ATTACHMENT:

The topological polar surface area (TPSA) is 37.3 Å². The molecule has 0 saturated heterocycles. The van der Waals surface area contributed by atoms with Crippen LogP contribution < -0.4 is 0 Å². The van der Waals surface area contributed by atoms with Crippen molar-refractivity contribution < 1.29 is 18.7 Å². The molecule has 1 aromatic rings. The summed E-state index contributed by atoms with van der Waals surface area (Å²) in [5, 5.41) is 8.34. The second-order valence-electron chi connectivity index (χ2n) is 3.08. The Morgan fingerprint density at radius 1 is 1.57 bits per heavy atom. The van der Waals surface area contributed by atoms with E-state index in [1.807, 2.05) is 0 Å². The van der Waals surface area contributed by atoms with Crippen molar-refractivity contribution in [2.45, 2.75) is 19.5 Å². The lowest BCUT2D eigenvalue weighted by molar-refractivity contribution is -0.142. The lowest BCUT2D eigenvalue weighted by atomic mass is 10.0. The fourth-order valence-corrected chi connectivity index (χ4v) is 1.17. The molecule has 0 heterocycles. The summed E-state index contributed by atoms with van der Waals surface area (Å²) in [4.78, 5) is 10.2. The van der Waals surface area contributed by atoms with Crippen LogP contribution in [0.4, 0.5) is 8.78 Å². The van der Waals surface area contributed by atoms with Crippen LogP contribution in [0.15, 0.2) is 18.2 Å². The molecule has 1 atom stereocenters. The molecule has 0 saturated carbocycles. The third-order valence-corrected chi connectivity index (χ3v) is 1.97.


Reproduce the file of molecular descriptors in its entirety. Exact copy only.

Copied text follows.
The topological polar surface area (TPSA) is 37.3 Å². The molecule has 0 saturated heterocycles. The van der Waals surface area contributed by atoms with Crippen LogP contribution < -0.4 is 0 Å². The van der Waals surface area contributed by atoms with Crippen molar-refractivity contribution < 1.29 is 18.7 Å². The molecule has 1 aromatic rings. The summed E-state index contributed by atoms with van der Waals surface area (Å²) in [5, 5.41) is 8.34. The second-order valence-electron chi connectivity index (χ2n) is 3.08. The Morgan fingerprint density at radius 1 is 1.57 bits per heavy atom. The van der Waals surface area contributed by atoms with E-state index in [1.807, 2.05) is 0 Å². The van der Waals surface area contributed by atoms with Crippen molar-refractivity contribution in [2.45, 2.75) is 19.5 Å². The lowest BCUT2D eigenvalue weighted by molar-refractivity contribution is -0.142. The lowest BCUT2D eigenvalue weighted by atomic mass is 10.0. The fourth-order valence-corrected chi connectivity index (χ4v) is 1.17. The molecule has 0 heterocycles. The summed E-state index contributed by atoms with van der Waals surface area (Å²) in [4.78, 5) is 10.2. The van der Waals surface area contributed by atoms with Crippen LogP contribution in [0.4, 0.5) is 8.78 Å². The van der Waals surface area contributed by atoms with Crippen LogP contribution in [0.15, 0.2) is 18.2 Å². The molecule has 1 atom stereocenters. The molecule has 0 saturated carbocycles. The third-order valence-corrected chi connectivity index (χ3v) is 1.97.